Heartache and the Tyranny of Social Networking Sites

This isn’t a continuing series, just some random thoughts from an observer. An observer I say because I’ve never been a social butterfly. I’ve always thought of myself as more of an observer, but over the years I learned to play my part and function reasonable well in social situations. I like to joke that I’m just a collection of heuristic algorithms!

Anyway, even in the best of times, breakups and other drama reek havoc over one’s social network of friends and acquaintances. But now, social networking sites like Facebook have the effect of magnifying this in  a way not seen since people started accidentally clicking reply to all on sensitive email messages. At least with Reply to All, things are going out over email to a relatively static and known list of recipients. But with sites like Facebook, not only is the list dynamic, there’s really no way to know who is now privy to your status. And triple damage bonus points come if/when it leaks to the general web and is indexed by search engines like Google. From that point the whole world, including past, present, and future employers may have access to info about your social life.

None of this is really new. But it really hurts when you see someone you care about driven off of the network in part because of this. Well that’s all I have for now, just had to let that out. I don’t know of any real solution. I think that social interactions will just have to renormalize, which like resetting the world economy, is going to take a long time.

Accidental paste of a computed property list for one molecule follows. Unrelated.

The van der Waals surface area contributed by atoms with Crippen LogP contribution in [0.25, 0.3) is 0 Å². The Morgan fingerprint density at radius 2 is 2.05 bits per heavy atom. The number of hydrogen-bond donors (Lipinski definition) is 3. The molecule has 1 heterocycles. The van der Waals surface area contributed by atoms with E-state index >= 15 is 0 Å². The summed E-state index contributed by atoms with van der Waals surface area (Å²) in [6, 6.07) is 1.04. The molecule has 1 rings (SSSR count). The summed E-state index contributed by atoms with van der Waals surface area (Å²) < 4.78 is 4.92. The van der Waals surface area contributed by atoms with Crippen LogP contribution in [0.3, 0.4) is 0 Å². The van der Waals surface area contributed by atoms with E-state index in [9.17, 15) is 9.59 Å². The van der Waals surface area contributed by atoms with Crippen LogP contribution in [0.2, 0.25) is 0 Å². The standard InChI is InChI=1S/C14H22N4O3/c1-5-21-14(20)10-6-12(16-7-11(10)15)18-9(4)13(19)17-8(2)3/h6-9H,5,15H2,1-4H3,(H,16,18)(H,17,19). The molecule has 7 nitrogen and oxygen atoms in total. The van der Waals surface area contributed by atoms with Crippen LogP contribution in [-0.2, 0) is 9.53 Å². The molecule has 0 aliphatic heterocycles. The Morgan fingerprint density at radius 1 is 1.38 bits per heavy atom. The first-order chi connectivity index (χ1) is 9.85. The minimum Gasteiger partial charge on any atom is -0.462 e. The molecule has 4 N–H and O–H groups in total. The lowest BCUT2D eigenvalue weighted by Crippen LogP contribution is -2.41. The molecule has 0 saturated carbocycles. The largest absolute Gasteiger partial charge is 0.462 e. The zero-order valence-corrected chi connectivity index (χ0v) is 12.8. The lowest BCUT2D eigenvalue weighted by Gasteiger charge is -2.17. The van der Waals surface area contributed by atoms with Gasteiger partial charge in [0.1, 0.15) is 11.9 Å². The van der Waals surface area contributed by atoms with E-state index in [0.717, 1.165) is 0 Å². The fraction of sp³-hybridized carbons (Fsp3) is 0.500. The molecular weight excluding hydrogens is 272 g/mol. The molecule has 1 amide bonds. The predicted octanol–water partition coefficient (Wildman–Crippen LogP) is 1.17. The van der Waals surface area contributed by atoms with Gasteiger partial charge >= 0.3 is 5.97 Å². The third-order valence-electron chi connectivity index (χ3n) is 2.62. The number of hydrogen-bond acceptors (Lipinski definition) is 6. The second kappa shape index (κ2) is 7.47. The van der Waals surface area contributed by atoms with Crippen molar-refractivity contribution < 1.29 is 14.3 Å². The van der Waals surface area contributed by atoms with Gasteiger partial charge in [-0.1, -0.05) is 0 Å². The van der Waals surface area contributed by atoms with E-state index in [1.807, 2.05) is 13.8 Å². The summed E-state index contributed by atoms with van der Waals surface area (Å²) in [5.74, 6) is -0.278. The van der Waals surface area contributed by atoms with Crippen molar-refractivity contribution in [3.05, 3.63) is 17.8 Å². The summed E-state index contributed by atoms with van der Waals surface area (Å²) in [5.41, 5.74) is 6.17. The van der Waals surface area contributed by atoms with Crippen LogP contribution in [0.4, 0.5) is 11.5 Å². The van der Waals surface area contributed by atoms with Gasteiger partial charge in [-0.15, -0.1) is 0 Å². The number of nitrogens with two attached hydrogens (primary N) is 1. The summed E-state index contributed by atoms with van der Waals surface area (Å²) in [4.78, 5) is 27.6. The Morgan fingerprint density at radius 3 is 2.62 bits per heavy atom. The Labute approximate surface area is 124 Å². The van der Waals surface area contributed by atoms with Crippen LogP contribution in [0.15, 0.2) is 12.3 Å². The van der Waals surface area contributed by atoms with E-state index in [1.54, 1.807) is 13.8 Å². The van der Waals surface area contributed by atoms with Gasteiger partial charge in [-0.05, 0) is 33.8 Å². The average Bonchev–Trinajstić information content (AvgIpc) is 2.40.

The Future May Come in Waves

Another article has popped up proclaiming the death of Facebook. I read this with interest in part because I’ve become a bit disillusioned with Facebook myself for reasons I’ve discussed before. And I’d read some of what Phoebe Connelly referenced in her Guardian article. But her comments about the risks of data in the cloud resonated a bit and got me to thinking about possible solutions.

It seems pretty clear by now that social networking sites/services are here to stay. The question being, what form will these take in the future? Popular services come, mature, and go away as people’s interests and technology changes. Can any of this be future-proofed? Probably not, but it seemed clear to me that having all of your eggs or data in one basket is a bad idea. So I started to think about what a distributed, federated social networking service might look like. This would be a service which allows the same kind of sharing we are familiar with on Facebook, but with individual members having their homes on servers maintained by different companies. This would be pretty seamless from the user’s point of view just as it doesn’t really matter what company hosts your email these days.